Do You Trust Yourself?

How many people in your life do you trust, really trust? How many people are there in whose opinions you have total confidence?

I hope you can count quite a few. Did you include yourself? Do you trust yourself and your own instincts? Do you have confidence in what you can do and the decisions you make?

Making a Decision

When you have to make a difficult or very significant decision you may have a particular friend whose judgement you value. Or maybe a family member or parent. You may perhaps even imagine advice from someone you don’t know, or someone like a parent, who is no longer living but still a valuable inspiration to you.

It’s good to get advice. But how often do you listen to you? Do you trust your own advice? Do you find yourself thinking sometimes you ought to be doing something?

If you listen very carefully to your inner self you’ll know whether you ‘ought‘ to or not. Don’t rush it, take your time, sleep on it and listen to yourself. Trust yourself to know what is best for you. Literally ask yourself the question and wait to hear the answer in your own head. Trust that you will do what is best for you, whatever anyone else is saying. You are the architect of your own life, in charge of your own development, so take hold of it and follow your instincts.

You may think that an odd thing for me to say, spending a lot of time as I do professionally helping women at various stages in their lives. It isn’t my role to tell women what to do, but to help them work out what it is they want to do! And then to have the confidence to really go for it!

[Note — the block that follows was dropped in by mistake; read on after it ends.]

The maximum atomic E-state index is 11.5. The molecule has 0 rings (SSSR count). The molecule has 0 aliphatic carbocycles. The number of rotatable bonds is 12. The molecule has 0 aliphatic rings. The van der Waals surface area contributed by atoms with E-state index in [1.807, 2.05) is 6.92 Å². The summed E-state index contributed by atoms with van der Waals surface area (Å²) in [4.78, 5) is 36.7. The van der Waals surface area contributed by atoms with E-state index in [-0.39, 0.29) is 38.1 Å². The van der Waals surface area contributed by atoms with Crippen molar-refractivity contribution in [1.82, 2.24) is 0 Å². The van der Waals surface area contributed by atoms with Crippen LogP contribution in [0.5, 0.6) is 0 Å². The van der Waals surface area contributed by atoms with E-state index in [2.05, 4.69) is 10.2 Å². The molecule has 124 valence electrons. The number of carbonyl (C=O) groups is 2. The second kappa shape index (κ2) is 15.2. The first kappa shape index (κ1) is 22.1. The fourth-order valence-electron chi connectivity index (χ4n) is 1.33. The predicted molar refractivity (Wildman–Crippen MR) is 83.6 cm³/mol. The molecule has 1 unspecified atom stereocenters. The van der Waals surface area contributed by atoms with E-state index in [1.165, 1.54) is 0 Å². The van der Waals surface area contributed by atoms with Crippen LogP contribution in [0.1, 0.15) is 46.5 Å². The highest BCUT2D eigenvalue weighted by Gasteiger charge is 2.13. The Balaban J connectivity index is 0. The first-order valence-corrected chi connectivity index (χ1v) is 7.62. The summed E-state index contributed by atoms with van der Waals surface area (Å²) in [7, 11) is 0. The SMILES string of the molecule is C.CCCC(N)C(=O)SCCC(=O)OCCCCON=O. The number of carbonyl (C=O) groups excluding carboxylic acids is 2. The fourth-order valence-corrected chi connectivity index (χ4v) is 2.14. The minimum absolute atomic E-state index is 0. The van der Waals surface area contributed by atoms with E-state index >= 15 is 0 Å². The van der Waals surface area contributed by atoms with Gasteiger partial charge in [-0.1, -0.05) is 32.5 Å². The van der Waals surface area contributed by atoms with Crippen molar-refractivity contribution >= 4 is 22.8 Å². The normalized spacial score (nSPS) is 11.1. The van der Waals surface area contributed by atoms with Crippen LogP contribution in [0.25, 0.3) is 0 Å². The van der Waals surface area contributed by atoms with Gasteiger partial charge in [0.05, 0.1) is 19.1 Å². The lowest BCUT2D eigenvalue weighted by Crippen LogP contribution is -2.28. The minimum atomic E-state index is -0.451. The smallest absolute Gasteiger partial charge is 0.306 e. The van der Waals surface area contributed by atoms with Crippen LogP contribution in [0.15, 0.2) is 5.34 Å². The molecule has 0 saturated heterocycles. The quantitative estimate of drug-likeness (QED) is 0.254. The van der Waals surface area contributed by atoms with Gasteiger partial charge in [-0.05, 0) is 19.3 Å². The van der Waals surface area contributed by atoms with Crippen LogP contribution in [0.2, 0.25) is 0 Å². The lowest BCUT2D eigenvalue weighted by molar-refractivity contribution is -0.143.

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Posted on March 17th, 2011 by

5 Responses to “Do You Trust Yourself?”

  1. Ceri says:

    Interesting post Jane! I have learnt to trust my instincts over the years, and have tended to find that that my initial reactions or thoughts on situations have proven to be correct. I have only a small number of people whose opinions I truly trust, as I know they have my best interests at heart. However, I do take professional advice on practical and legal matters so that I can make informed decisions.

    • Jane says:

      Thanks Ceri. I think the point about first reactions is very true. When I counselled people facing a serious but optional medical procedure (such as termination, or going full term to deliver a non viable pregnancy) I always gently explored with them what their first reaction was before ‘reasoning’ and ‘common sense’ set in. Those that followed their instincts tended to have best outcomes.
      And I so agree about professional advice, but again, I have no qualms about questioning it if it doesn’t feel right for me.

  2. Ed Han says:

    Jane, it’s been a long time since I’ve been here, am glad I caught this one!

    It’s so important to cast aside self-doubt: it’s a luxury that many can no longer afford, I feel.

    • Jane says:

      Good to see you again, Ed. Can you say more about the luxury comment please? I think I know what you’re getting at but am not sure…

  3. Ed Han says:

    O, I think you do, Jane.

    The fact is that the negative self-talk that a lot of people have *is* a luxury: we tell ourselves “no, that will seem silly, or foolish, or perhaps even arrogant”.

    And that kind of self-talk is a luxury because we tell ourselves these things to avoid the risk of making ourselves vulnerable.

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